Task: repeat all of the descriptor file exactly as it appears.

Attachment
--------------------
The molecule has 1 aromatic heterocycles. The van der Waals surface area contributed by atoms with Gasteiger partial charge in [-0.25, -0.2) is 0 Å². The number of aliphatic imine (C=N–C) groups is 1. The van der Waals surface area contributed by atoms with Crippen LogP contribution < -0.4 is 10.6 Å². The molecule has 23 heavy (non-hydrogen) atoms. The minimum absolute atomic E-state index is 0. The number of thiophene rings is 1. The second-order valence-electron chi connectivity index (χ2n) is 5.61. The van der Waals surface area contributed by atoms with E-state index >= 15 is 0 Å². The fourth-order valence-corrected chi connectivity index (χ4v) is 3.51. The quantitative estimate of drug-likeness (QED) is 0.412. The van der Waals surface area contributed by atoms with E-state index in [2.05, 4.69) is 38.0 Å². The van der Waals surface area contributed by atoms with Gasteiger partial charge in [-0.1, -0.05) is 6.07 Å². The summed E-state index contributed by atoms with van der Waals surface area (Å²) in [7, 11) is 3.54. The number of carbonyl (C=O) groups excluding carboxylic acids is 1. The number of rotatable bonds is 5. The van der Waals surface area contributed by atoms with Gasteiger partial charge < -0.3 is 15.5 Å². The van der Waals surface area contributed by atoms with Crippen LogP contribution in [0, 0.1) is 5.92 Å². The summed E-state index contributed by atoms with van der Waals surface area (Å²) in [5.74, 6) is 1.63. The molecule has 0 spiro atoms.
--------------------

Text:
The molecule has 1 aromatic heterocycles. The van der Waals surface area contributed by atoms with Gasteiger partial charge in [-0.25, -0.2) is 0 Å². The number of aliphatic imine (C=N–C) groups is 1. The van der Waals surface area contributed by atoms with Crippen LogP contribution < -0.4 is 10.6 Å². The molecule has 23 heavy (non-hydrogen) atoms. The minimum absolute atomic E-state index is 0. The number of thiophene rings is 1. The second-order valence-electron chi connectivity index (χ2n) is 5.61. The van der Waals surface area contributed by atoms with E-state index >= 15 is 0 Å². The fourth-order valence-corrected chi connectivity index (χ4v) is 3.51. The quantitative estimate of drug-likeness (QED) is 0.412. The van der Waals surface area contributed by atoms with E-state index in [2.05, 4.69) is 38.0 Å². The van der Waals surface area contributed by atoms with Gasteiger partial charge in [-0.1, -0.05) is 6.07 Å². The summed E-state index contributed by atoms with van der Waals surface area (Å²) in [7, 11) is 3.54. The number of carbonyl (C=O) groups excluding carboxylic acids is 1. The number of rotatable bonds is 5. The van der Waals surface area contributed by atoms with Gasteiger partial charge < -0.3 is 15.5 Å². The van der Waals surface area contributed by atoms with Crippen LogP contribution in [0, 0.1) is 5.92 Å². The summed E-state index contributed by atoms with van der Waals surface area (Å²) in [5.74, 6) is 1.63. The molecule has 0 spiro atoms.